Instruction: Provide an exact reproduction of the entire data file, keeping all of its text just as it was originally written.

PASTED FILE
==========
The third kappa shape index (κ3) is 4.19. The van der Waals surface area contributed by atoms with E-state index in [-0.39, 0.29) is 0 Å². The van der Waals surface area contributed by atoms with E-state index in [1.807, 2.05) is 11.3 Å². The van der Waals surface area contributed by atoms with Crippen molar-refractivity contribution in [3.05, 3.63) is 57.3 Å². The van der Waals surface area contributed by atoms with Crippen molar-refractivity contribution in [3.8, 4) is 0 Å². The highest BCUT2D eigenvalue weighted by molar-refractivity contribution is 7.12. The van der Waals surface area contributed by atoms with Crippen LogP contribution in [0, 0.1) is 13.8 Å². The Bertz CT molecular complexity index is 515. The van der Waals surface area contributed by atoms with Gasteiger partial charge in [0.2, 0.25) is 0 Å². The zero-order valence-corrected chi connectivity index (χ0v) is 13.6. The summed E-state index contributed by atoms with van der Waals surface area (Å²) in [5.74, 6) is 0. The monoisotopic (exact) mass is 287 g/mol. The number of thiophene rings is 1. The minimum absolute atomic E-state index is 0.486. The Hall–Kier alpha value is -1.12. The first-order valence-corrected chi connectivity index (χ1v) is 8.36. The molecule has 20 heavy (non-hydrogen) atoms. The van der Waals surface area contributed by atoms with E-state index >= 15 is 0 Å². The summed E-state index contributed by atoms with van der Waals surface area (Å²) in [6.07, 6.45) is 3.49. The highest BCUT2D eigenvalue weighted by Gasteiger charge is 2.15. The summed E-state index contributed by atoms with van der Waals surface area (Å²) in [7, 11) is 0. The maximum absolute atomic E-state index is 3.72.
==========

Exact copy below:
The third kappa shape index (κ3) is 4.19. The van der Waals surface area contributed by atoms with E-state index in [-0.39, 0.29) is 0 Å². The van der Waals surface area contributed by atoms with E-state index in [1.807, 2.05) is 11.3 Å². The van der Waals surface area contributed by atoms with Crippen molar-refractivity contribution in [3.05, 3.63) is 57.3 Å². The van der Waals surface area contributed by atoms with Crippen molar-refractivity contribution in [3.8, 4) is 0 Å². The highest BCUT2D eigenvalue weighted by molar-refractivity contribution is 7.12. The van der Waals surface area contributed by atoms with Crippen LogP contribution in [0, 0.1) is 13.8 Å². The Bertz CT molecular complexity index is 515. The van der Waals surface area contributed by atoms with Gasteiger partial charge in [0.2, 0.25) is 0 Å². The zero-order valence-corrected chi connectivity index (χ0v) is 13.6. The summed E-state index contributed by atoms with van der Waals surface area (Å²) in [5.74, 6) is 0. The monoisotopic (exact) mass is 287 g/mol. The number of thiophene rings is 1. The minimum absolute atomic E-state index is 0.486. The Hall–Kier alpha value is -1.12. The first-order valence-corrected chi connectivity index (χ1v) is 8.36. The molecule has 20 heavy (non-hydrogen) atoms. The van der Waals surface area contributed by atoms with E-state index >= 15 is 0 Å². The summed E-state index contributed by atoms with van der Waals surface area (Å²) in [6.07, 6.45) is 3.49. The highest BCUT2D eigenvalue weighted by Gasteiger charge is 2.15. The summed E-state index contributed by atoms with van der Waals surface area (Å²) in [7, 11) is 0. The maximum absolute atomic E-state index is 3.72.